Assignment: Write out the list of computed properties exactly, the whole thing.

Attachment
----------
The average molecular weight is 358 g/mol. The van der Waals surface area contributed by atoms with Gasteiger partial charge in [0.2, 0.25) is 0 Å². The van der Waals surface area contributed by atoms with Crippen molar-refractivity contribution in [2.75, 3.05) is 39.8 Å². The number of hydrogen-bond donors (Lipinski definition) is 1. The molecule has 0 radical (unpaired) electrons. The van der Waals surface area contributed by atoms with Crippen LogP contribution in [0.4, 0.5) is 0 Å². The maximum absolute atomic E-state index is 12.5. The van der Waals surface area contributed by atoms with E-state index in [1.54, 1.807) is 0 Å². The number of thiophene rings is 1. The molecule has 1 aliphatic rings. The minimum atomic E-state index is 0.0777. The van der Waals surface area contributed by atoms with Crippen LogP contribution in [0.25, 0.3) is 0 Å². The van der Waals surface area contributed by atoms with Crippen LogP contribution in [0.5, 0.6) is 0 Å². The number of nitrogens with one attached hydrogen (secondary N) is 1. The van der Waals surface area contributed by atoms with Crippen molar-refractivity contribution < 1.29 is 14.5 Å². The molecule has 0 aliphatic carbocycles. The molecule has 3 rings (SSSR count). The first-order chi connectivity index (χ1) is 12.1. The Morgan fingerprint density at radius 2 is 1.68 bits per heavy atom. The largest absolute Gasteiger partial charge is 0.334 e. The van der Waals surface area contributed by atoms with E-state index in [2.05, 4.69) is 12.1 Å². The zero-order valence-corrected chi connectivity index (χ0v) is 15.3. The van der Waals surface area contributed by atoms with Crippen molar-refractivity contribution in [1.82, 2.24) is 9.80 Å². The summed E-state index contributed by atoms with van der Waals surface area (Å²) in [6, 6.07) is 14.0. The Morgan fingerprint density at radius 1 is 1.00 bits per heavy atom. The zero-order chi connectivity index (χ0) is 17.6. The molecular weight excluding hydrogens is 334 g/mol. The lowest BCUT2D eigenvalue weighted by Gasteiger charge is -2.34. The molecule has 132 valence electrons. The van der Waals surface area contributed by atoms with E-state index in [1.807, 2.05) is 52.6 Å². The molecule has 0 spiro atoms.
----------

The average molecular weight is 358 g/mol. The van der Waals surface area contributed by atoms with Gasteiger partial charge in [0.2, 0.25) is 0 Å². The van der Waals surface area contributed by atoms with Crippen molar-refractivity contribution in [2.75, 3.05) is 39.8 Å². The number of hydrogen-bond donors (Lipinski definition) is 1. The molecule has 0 radical (unpaired) electrons. The van der Waals surface area contributed by atoms with Crippen LogP contribution in [0.4, 0.5) is 0 Å². The maximum absolute atomic E-state index is 12.5. The van der Waals surface area contributed by atoms with E-state index in [1.54, 1.807) is 0 Å². The number of thiophene rings is 1. The molecule has 1 aliphatic rings. The minimum atomic E-state index is 0.0777. The van der Waals surface area contributed by atoms with Crippen LogP contribution in [0.25, 0.3) is 0 Å². The van der Waals surface area contributed by atoms with Crippen LogP contribution in [0.5, 0.6) is 0 Å². The number of nitrogens with one attached hydrogen (secondary N) is 1. The van der Waals surface area contributed by atoms with Crippen molar-refractivity contribution < 1.29 is 14.5 Å². The molecule has 0 aliphatic carbocycles. The molecule has 3 rings (SSSR count). The first-order chi connectivity index (χ1) is 12.1. The Morgan fingerprint density at radius 2 is 1.68 bits per heavy atom. The largest absolute Gasteiger partial charge is 0.334 e. The van der Waals surface area contributed by atoms with E-state index in [2.05, 4.69) is 12.1 Å². The zero-order valence-corrected chi connectivity index (χ0v) is 15.3. The van der Waals surface area contributed by atoms with Crippen molar-refractivity contribution in [1.82, 2.24) is 9.80 Å². The summed E-state index contributed by atoms with van der Waals surface area (Å²) in [6, 6.07) is 14.0. The Morgan fingerprint density at radius 1 is 1.00 bits per heavy atom. The zero-order chi connectivity index (χ0) is 17.6. The molecular weight excluding hydrogens is 334 g/mol. The lowest BCUT2D eigenvalue weighted by Gasteiger charge is -2.34. The molecule has 132 valence electrons. The van der Waals surface area contributed by atoms with E-state index in [1.807, 2.05) is 52.6 Å². The molecule has 0 spiro atoms.